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Moisture diffusion during soaking of palm kernel shell (
*Elaeis guineensis*) aggregate concerning DURA variety of Cameroon was studied. Parameters like percentage of water gain at the saturation point and the effective moisture diffusivity were the main purposes. The knowledge of the behavior of those shells in presence of the liquid during the realization of the composite materials is important. Gravimetric method with discontinuous control of the mass of sample after immersion at the ambient temperature was used. Palm kernel shell aggregate of two origins and two considerable sizes respectively in mm: Sizes ≥ 16 and 12.5 ≤ Sizes < 16 were used. The rate of water absorption was found to be [6.18% and 11.74%] respectively for Tombel PKS and Bafang PKS and moisture diffusivity of [5.19 × 10
^{-8} and 7.90 × 10
^{-9} m
^{2}/s] was also determined according to their irregular shapes by fitted soaking data in Becker’s model.

One of the successful methods to valorize green energies and fight against pollution is to transform agricultural biomass into raw materials. Cameroon is the third African country in oil palm production and the industrial and craftsmen transformation co-produce several residues among which we have palm kernel shell (PKS). The PKS has been regarded as waste from oil palm processing [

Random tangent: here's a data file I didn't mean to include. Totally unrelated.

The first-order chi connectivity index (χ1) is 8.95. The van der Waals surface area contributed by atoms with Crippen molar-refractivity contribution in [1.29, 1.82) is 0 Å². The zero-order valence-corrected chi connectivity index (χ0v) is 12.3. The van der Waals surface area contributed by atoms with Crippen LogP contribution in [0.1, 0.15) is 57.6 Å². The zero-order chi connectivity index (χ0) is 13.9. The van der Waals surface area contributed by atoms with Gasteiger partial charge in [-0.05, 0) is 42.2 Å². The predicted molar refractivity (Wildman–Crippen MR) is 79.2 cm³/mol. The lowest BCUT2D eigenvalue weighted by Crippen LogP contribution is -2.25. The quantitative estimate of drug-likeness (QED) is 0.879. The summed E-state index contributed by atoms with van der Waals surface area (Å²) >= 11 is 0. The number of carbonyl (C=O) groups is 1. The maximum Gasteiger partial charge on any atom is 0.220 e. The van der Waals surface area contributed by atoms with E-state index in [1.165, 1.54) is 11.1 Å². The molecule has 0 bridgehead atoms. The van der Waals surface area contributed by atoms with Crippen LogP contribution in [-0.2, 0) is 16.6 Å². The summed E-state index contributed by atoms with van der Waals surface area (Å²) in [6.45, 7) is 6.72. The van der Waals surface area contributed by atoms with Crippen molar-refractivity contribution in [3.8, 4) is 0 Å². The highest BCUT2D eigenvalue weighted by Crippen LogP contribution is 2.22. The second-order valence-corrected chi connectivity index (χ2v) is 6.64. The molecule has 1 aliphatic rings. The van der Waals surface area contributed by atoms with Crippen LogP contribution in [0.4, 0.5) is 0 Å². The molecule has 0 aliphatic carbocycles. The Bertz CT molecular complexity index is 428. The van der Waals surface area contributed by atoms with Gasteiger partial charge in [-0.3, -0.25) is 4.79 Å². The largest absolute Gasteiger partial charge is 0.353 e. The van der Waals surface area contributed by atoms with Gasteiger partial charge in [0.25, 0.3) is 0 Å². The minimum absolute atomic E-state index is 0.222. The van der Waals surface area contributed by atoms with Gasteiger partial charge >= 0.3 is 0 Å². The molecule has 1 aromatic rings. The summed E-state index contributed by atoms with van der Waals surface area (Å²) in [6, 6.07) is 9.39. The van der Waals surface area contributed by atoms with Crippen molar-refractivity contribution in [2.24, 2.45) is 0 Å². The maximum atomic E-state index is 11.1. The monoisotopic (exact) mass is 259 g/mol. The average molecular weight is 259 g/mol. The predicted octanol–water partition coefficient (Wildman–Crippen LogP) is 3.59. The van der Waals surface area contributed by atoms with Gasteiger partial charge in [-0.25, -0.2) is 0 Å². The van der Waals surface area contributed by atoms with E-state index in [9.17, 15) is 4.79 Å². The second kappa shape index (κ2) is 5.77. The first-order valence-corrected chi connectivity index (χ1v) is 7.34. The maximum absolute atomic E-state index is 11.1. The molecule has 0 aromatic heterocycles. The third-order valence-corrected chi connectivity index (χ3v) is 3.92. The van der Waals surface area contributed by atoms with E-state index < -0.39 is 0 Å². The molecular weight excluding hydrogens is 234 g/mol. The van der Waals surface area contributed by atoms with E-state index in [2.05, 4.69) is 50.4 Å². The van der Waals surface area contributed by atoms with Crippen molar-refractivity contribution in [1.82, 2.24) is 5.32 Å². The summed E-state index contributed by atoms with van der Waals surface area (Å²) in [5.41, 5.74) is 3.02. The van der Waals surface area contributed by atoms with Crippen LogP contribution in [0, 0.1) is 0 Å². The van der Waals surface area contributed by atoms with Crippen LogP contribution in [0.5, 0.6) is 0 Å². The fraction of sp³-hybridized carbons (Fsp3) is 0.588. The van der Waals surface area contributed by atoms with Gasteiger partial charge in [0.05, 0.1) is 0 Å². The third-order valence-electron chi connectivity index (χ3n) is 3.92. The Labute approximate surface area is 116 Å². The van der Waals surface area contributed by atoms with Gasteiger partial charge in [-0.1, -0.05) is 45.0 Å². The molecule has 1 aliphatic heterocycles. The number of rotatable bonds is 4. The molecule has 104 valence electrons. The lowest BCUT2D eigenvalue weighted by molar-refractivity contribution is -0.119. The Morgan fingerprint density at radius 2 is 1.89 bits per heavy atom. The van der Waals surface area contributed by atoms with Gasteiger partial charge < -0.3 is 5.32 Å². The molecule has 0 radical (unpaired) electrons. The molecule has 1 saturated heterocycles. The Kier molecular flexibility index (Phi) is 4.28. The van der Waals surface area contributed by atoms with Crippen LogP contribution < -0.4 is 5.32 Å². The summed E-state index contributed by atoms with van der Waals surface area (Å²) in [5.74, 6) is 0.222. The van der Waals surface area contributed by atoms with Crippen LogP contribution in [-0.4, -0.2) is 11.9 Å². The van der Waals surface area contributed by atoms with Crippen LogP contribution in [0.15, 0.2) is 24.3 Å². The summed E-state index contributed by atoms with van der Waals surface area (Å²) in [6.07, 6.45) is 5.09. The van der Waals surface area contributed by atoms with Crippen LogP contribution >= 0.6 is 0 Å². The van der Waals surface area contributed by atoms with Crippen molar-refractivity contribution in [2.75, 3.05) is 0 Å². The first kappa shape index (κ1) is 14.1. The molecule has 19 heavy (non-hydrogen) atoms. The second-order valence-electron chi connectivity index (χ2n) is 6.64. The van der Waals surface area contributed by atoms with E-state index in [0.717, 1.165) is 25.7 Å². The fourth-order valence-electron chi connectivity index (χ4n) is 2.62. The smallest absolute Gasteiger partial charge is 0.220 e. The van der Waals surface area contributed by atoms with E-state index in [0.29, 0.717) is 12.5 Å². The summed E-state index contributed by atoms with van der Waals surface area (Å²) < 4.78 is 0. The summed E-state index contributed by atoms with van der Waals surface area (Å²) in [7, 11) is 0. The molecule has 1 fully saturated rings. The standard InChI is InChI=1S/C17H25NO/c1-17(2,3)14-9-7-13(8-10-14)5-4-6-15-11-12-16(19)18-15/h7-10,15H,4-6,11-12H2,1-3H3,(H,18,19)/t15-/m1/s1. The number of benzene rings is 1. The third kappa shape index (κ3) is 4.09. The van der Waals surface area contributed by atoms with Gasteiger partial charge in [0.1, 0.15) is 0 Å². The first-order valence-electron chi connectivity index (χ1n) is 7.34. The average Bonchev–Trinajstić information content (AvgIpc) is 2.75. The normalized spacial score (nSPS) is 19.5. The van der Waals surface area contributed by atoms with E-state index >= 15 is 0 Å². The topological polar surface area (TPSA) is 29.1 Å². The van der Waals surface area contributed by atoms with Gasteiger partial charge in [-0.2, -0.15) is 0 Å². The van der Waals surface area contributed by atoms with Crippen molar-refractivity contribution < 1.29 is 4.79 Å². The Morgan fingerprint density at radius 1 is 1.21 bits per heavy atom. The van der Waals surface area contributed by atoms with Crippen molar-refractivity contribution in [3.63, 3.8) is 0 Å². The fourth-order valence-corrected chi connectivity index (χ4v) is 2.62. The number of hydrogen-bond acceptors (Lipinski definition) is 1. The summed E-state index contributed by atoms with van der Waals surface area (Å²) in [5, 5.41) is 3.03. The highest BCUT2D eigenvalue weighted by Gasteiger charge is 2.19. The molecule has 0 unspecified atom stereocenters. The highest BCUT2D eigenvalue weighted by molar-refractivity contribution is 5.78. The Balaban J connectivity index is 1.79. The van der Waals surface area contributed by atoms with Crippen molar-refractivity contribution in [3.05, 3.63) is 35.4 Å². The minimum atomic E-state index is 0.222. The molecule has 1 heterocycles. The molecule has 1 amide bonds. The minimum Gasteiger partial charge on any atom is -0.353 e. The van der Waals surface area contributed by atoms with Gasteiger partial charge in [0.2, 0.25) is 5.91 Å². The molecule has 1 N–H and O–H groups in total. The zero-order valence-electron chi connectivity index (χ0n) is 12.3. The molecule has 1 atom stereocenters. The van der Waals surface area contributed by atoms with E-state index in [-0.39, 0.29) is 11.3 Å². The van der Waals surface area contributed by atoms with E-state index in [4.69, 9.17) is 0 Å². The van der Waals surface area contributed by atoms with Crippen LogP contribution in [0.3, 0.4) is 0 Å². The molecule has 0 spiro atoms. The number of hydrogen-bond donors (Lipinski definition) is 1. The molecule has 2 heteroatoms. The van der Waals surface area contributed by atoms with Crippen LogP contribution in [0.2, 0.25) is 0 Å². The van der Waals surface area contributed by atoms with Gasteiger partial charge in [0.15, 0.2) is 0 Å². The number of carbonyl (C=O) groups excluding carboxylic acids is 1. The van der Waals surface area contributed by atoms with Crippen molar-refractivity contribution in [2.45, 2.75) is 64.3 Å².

Palm kernel shells used in this investigation were obtained from the production areas of the west and south-west region of Cameroon. One variety of shell (DURA) is concerned, and it is characterized by the considerable volume of the shell. PKS aggregate,

1) Granulometric analysis

After measuring the mass of PKS aggregate, we pour it into a set of sieves arranged in descending order of fineness. Thereafter it is taken to the automatic sieves shaker D407 for 15 min to achieve complete classification. At the end of sieving operation, according to the pre-selected sieves we have recorded three different sizes respectively in (mm): 12.5 ≤ Sizes < 16; Sizes ≥ 16 and Sizes < 12.5. This last size was not significant for us to carry experimentation.

2) Gravimetric method

Samples were dried in a standard drying oven of mark Memmert model UN 160 at 105˚C for 6 hours, until the mass of the samples doesn’t vary any more [

By using Excel 2007 and Matlab R2014 b software with 95% rate of confidence, the solution of differential diffusion equation for arbitrary shapes provides by Becker was applied. The final mass is obtained when the mass of sample becomes constant. The duration of immersion is estimated about 28 days.

3) Percentage of water absorbed